Outdoor safety for kids

Your children will learn and grow from the enjoyment of outdoor activities. From birthday parties in the park, to sport, to camping with the family; the outdoors has so much to offer children. Unfortunately, no activity comes without risk but as a family, you can limit that risk and be aware of possible hazards as much as possible. 

The benefits of children being active in a safe outdoor environment far outweigh the risks. Having strategies to overcome potential risks when outdoors can not only prevent injuries from occurring but can also teach children how to recognise risk.

Playground and equipment safety

The most common playground injuries are falls, often from climbing equipment, swings and trampolines. 

You can make your child’s outdoor play safer by following these safety tips. 

  • Supervise your child around play equipment 
  • Choose play equipment that suits your child’s age - equipment that is over 1.5 metres high is not suitable for children under 5 years of age 
  • Make sure all outdoor play equipment is stable and well-anchored 
  • Have soft material under your play equipment if it is more than 60cm off the ground 
  • Soft material under swings should be 2.5 metres past the longest point the swing reaches, both front and back 
  • The surface under play equipment should either be either:
    • loose-fill material, for example bark, mulch, wood chips or sand, that is 30cm deep
    • impact absorbing material, for example fake grass or rubber 
  • Considerations for other surfaces:
    • hard surfaces such as concrete, grass, dirt or gravel under play equipment should not be used 
    • only certain types of sand are good for absorbing impact – check that you choose sand for playgrounds (not play sand) 
    • rubber is good for absorbing impact but it can get hot with its safety also depending depends on its age and how it was installed. 

Trampoline safety

Trampoline age guide

If your child is under six years old, it is recommended that they don't use a full-size trampoline as their bodies are not developed enough to absorb the continuous bouncing. A mini trampoline or one with a handrail may be suitable for this age group as they do not have as much spring or recoil.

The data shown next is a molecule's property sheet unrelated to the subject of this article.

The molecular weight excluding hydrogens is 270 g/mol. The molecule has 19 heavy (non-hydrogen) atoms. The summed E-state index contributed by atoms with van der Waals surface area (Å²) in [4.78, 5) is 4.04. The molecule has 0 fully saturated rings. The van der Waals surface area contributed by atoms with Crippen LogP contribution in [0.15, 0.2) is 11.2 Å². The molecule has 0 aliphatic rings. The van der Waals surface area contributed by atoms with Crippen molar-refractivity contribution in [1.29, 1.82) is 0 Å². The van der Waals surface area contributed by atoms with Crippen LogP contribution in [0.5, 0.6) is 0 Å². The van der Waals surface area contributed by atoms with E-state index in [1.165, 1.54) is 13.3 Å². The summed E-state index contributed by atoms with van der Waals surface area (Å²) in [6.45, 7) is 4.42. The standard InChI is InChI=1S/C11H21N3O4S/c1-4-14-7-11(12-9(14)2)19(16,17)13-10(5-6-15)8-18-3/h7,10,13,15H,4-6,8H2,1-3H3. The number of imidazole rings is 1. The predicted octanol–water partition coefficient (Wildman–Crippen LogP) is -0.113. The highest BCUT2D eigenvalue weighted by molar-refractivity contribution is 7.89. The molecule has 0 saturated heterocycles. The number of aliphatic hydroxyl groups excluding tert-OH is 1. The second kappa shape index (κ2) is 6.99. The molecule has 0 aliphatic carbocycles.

Most injuries happen on a trampoline due to a fall, landing incorrectly or having more than one child on the trampoline at the same time. This can include both home trampolines and indoor trampoline centres. 

If you are visiting a trampoline park, make sure you check prior to visiting if they are a member of the Australian Trampoline Park Association

Safety tips for trampolines

  1. If purchasing a trampoline, ensure it meets Australian standards including safety netting on all sides and safety padding around springs and steel frames 
  2. Place your home trampoline on even ground and a soft surface such as a grassed area
  3. Ensure there are no hazards within 2 metres of the trampoline including the side of the house, fences, rocks or other toys 
  4. Have at least 5 metres of space above the trampoline to avoid your child hitting their head on objects such as the clothesline or a tree
  5. Only allow one child on the trampoline at any given time
  6. Don’t allow other objects or toys on the trampoline 
  7. Supervise your child when they are using a trampoline 
  8. Teach your child how to get down from a trampoline safely without jumping to the ground 
  9. Do not allow children to do somersaults; if your child is interested in these activities, seek out professional groups who can teach them safety around gymnastics and moving their body. 
  10. Do not allow children to go underneath the trampoline mat, especially when someone else is jumping on it
  11. Regularly check your trampoline for any wear and tear including damage to the safety net or caused by exposure to the sun. 

Farm and recreational vehicles

Farm and recreational vehicles are typically two and four wheeled vehicles such as motorbikes, quad bikes and side-by-side vehicles. They are mainly used off-road and are only required to be registered if they will be used on gazetted roads. 

While there is currently no legislation mandating a minimum age for off-road, private property quad bike and motorcycle use, injury prevention researchers, surgeons and safety agencies strongly recommend that children less than 16 years of age do not use them.

Safety tips

  • Children 16 years and under should not operate or be a passenger on an adult-sized quad bike 
  • Make sure children are wearing appropriate personal protective equipment, such as seat belts and helmets in cars, utes and trucks to prevent or reduce the severity of injury or death 
  • Children and young people using motorbikes, side-by-side vehicles or youth model quad bikes still need to be supervised at all times 
  • Only purchase quad bikes that comply with the mandatory product safety standard including fitted operator protection device (OPD) and which meet minimum stability requirements.

Of the hospital admissions for off-road vehicle accidents across NSW for children aged 0 to 16 years, 78% were involved a motorcycle with 22% involving quad bikes.

Children involved in this study who rode motorcycles were more likely to have lower limb injuries, fractures, dislocations and burns. On the other hand, quad bike riders were more likely to have open and neurovascular injuries. Of those children who presented to hospital after a motorcycle or quad accident, 1.64% required intensive care and 9.17% of those passed away in the intensive care unit.

Bites and stings